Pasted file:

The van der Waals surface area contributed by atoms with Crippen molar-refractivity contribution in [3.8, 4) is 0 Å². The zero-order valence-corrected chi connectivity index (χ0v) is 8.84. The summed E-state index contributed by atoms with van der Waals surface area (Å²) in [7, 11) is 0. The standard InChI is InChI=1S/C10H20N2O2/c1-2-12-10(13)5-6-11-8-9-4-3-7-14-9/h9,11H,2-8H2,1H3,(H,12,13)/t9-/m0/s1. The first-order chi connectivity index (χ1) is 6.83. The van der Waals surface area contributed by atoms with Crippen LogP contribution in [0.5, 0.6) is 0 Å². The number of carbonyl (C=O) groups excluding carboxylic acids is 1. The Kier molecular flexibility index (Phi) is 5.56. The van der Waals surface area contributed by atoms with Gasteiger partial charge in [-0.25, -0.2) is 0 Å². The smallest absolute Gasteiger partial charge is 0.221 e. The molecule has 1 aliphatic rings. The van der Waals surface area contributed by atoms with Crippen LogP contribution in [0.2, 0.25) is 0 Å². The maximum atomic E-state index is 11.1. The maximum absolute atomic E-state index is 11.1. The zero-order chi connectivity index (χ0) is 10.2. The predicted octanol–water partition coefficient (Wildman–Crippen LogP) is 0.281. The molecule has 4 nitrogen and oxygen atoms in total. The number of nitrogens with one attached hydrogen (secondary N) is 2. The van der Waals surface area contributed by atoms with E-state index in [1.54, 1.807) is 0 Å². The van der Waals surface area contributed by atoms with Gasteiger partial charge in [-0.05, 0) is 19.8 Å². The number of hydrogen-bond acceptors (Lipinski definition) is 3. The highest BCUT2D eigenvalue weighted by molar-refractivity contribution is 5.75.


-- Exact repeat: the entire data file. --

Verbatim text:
The van der Waals surface area contributed by atoms with Crippen molar-refractivity contribution in [3.8, 4) is 0 Å². The zero-order valence-corrected chi connectivity index (χ0v) is 8.84. The summed E-state index contributed by atoms with van der Waals surface area (Å²) in [7, 11) is 0. The standard InChI is InChI=1S/C10H20N2O2/c1-2-12-10(13)5-6-11-8-9-4-3-7-14-9/h9,11H,2-8H2,1H3,(H,12,13)/t9-/m0/s1. The first-order chi connectivity index (χ1) is 6.83. The van der Waals surface area contributed by atoms with Crippen LogP contribution in [0.5, 0.6) is 0 Å². The number of carbonyl (C=O) groups excluding carboxylic acids is 1. The Kier molecular flexibility index (Phi) is 5.56. The van der Waals surface area contributed by atoms with Gasteiger partial charge in [-0.25, -0.2) is 0 Å². The smallest absolute Gasteiger partial charge is 0.221 e. The molecule has 1 aliphatic rings. The van der Waals surface area contributed by atoms with Crippen LogP contribution in [0.2, 0.25) is 0 Å². The maximum atomic E-state index is 11.1. The maximum absolute atomic E-state index is 11.1. The zero-order chi connectivity index (χ0) is 10.2. The predicted octanol–water partition coefficient (Wildman–Crippen LogP) is 0.281. The molecule has 4 nitrogen and oxygen atoms in total. The number of nitrogens with one attached hydrogen (secondary N) is 2. The van der Waals surface area contributed by atoms with E-state index in [1.54, 1.807) is 0 Å². The van der Waals surface area contributed by atoms with Gasteiger partial charge in [-0.05, 0) is 19.8 Å². The number of hydrogen-bond acceptors (Lipinski definition) is 3. The highest BCUT2D eigenvalue weighted by molar-refractivity contribution is 5.75.